At a minimum, your training should include:

  • Microsoft 365 Core Apps – For those customers utilizing E1 licenses, training on the web-based versions of Word, Excel, PowerPoint, and Outlook.
  • Microsoft 365 Cloud Apps – Additional apps including SharePoint Online, OneDrive, Power BI, Microsoft Dynamics 365, PowerApps, Delve, Sway, and more.
  • Microsoft Teams – Collaboration is a key part of the suite. This training should include using the app, all things related to Meetings, Teams Calling, and use of the Teams Mobile app. 
  • Desktop Office Apps – This includes training for the downloadable versions of Word, Excel, PowerPoint, and Outlook.
  • Windows – Your customer’s employees may not be able to tell when a problem stops with the usability of the operating system and starts with Microsoft 365. This training should include some of the basics of how to use Windows, the Microsoft Edge browser, and even Surface devices.

There are a few ways this benefits you as an MSP:

It’s Pertinent to the Employee

Your customers that are using Microsoft 365 are relying on it to be *the* means by which their business creates, collaborates, meets, automates, and analyzes. Having training that aligns with the employee’s work means the difference between an organization heavily invested in Microsoft 365 that achieves those goals previously mentioned, and one that isn’t.

It Drives Adoption

The more a customer’s employees can solve their work-related problem with a Microsoft 365 application, the more invested they are in both using the platform to perform that same action, as well as to find ways to solve their other problems within Microsoft 365. Training helps to facilitate a better understanding of how to accomplish tasks related to the employee’s job function. In the end, you have a customer that has more heavily adopted Microsoft 365.

If you want to both establish an adoption baseline prior to offering training and then one after having training in place for a period of time, you can use the Microsoft 365 Adoption Score tool. 

It Reduces Helpdesk Calls

An employee is having an issue with printing. They could call the helpdesk, or they could already know how to find the print queue for that printer and solve their issue themselves. Having an employee base properly trained on Microsoft 365 means less issues that can be self-serviced resulting in a lowered number of calls to the helpdesk (which, in turn, increases your profitability!).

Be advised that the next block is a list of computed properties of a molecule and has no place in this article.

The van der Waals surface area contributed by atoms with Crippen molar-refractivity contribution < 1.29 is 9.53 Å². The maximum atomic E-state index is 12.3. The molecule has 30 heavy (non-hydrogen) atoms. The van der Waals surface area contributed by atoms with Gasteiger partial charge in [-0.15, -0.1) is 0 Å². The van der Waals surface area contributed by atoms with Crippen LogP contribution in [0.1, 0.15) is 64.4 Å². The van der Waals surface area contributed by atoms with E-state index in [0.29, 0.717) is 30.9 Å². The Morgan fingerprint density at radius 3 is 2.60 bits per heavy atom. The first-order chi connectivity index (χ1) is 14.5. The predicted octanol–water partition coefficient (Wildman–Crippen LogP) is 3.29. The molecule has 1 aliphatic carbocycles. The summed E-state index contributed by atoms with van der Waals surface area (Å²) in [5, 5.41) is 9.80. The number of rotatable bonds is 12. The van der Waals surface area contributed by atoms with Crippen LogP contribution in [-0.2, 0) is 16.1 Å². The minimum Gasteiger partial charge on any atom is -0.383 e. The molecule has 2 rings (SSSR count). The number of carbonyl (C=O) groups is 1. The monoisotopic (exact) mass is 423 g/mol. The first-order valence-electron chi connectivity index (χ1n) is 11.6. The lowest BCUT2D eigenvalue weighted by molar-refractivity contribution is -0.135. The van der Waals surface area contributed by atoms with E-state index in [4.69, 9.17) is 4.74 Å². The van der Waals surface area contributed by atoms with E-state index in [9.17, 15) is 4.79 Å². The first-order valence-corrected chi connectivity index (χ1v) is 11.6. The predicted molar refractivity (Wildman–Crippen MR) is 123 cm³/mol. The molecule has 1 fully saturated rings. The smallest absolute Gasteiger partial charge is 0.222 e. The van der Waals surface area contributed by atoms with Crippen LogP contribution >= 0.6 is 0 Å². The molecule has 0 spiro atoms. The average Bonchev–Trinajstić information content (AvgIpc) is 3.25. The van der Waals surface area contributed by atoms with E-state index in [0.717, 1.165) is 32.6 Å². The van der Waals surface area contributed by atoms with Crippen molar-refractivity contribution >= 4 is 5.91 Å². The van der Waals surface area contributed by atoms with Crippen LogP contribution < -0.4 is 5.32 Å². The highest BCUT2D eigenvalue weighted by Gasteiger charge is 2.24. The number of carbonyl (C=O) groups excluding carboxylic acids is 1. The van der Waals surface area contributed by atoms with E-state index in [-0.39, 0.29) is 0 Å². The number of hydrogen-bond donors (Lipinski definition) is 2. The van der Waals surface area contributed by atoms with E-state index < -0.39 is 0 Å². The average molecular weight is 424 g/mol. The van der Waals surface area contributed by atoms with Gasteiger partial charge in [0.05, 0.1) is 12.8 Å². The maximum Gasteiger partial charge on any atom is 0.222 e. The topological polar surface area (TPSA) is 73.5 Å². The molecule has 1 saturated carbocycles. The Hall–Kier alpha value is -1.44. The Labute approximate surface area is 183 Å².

It Demonstrates Value to Your Customer

Your customer only cares about the goals previously mentioned, so that’s what they’re going to be looking for and (if possible) measuring. That means your managed service is being measured far differently than just a list of tasks you’ve accomplished so many times within a month or quarter. In order to demonstrate value, your Managed Microsoft 365 service also needs to include User Training that teaches employees how to accomplish the tasks they need to be successful within Microsoft 365.

It’s Just One Part of a Larger Training Offering

If you buy into the value of offering Microsoft 365 User Training, but stop there, you’re missing an opportunity to enhance a number of your service offerings and add on additional recurring and project revenues. By implementing the Microsoft 365 User Training as part of a larger Employee Training and Enablement platform that includes other types of training (such as Security Awareness Training), you elevate not just one service, but many of them, further adding value to your customer’s business. 

Add Value to “Managed” with Microsoft 365 User Training

The bottom line with any service you offer is that your customer wants to see you investing in their success. Their employees aren’t the expert on how to use all of the apps provided within Microsoft 365 and—somehow—that falls to you as their trusted advisor to assist. And, you have a vested interest in helping their employees improve their Microsoft 365 skills, as it equates to more reliance on the platform and, therefore, more stability in the subscription to the managed service. 

But with so much of the work involved in a Managed Microsoft 365 offering being accomplished behind the scenes, it’s necessary to incorporate a visible aspect of the service that works to improve your customer’s operations in a tangible way to your customer.

By adding Microsoft 365 User Training to your managed service, you enable employees, improve operations, decrease support costs, and improve visibility into the value of the overall offering. 

In the next blog in this series, “The Business Case for MSPs Offering Employee Training and Enablement,” we’ll focus on how Custom Training can be used to increase your customers’ reliance on your business while increasing the value of your services.

Scroll to Top